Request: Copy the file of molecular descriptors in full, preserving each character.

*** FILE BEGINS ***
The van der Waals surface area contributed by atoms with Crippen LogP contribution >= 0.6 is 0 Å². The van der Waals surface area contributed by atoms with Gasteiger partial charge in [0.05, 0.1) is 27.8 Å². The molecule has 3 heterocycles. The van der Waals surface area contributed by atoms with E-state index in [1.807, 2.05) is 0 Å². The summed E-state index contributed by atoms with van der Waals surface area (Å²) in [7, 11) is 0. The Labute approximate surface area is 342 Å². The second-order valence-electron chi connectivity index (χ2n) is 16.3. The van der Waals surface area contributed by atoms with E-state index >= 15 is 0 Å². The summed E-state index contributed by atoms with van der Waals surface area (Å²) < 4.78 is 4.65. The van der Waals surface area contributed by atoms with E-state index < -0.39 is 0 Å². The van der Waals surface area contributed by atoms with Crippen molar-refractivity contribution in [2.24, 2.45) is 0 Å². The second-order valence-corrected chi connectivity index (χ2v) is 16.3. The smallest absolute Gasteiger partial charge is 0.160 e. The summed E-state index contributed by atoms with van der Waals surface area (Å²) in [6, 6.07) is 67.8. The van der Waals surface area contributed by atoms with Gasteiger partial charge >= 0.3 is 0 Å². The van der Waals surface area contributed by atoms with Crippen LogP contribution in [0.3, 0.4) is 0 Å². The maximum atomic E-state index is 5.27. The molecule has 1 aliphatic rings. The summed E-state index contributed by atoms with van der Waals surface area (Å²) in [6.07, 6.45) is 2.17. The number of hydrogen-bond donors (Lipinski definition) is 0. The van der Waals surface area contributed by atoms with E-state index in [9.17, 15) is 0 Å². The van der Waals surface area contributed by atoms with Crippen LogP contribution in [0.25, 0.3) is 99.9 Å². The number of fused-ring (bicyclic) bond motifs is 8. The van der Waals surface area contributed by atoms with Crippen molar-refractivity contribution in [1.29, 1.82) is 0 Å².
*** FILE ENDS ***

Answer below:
The van der Waals surface area contributed by atoms with Crippen LogP contribution >= 0.6 is 0 Å². The van der Waals surface area contributed by atoms with Gasteiger partial charge in [0.05, 0.1) is 27.8 Å². The molecule has 3 heterocycles. The van der Waals surface area contributed by atoms with E-state index in [1.807, 2.05) is 0 Å². The summed E-state index contributed by atoms with van der Waals surface area (Å²) in [7, 11) is 0. The Labute approximate surface area is 342 Å². The second-order valence-electron chi connectivity index (χ2n) is 16.3. The van der Waals surface area contributed by atoms with E-state index >= 15 is 0 Å². The summed E-state index contributed by atoms with van der Waals surface area (Å²) < 4.78 is 4.65. The van der Waals surface area contributed by atoms with E-state index < -0.39 is 0 Å². The van der Waals surface area contributed by atoms with Crippen molar-refractivity contribution in [2.24, 2.45) is 0 Å². The second-order valence-corrected chi connectivity index (χ2v) is 16.3. The smallest absolute Gasteiger partial charge is 0.160 e. The summed E-state index contributed by atoms with van der Waals surface area (Å²) in [6, 6.07) is 67.8. The van der Waals surface area contributed by atoms with Gasteiger partial charge >= 0.3 is 0 Å². The van der Waals surface area contributed by atoms with Crippen LogP contribution in [0.3, 0.4) is 0 Å². The maximum atomic E-state index is 5.27. The molecule has 1 aliphatic rings. The summed E-state index contributed by atoms with van der Waals surface area (Å²) in [6.07, 6.45) is 2.17. The number of hydrogen-bond donors (Lipinski definition) is 0. The van der Waals surface area contributed by atoms with E-state index in [9.17, 15) is 0 Å². The van der Waals surface area contributed by atoms with Crippen LogP contribution in [0.25, 0.3) is 99.9 Å². The number of fused-ring (bicyclic) bond motifs is 8. The van der Waals surface area contributed by atoms with Crippen molar-refractivity contribution in [1.29, 1.82) is 0 Å².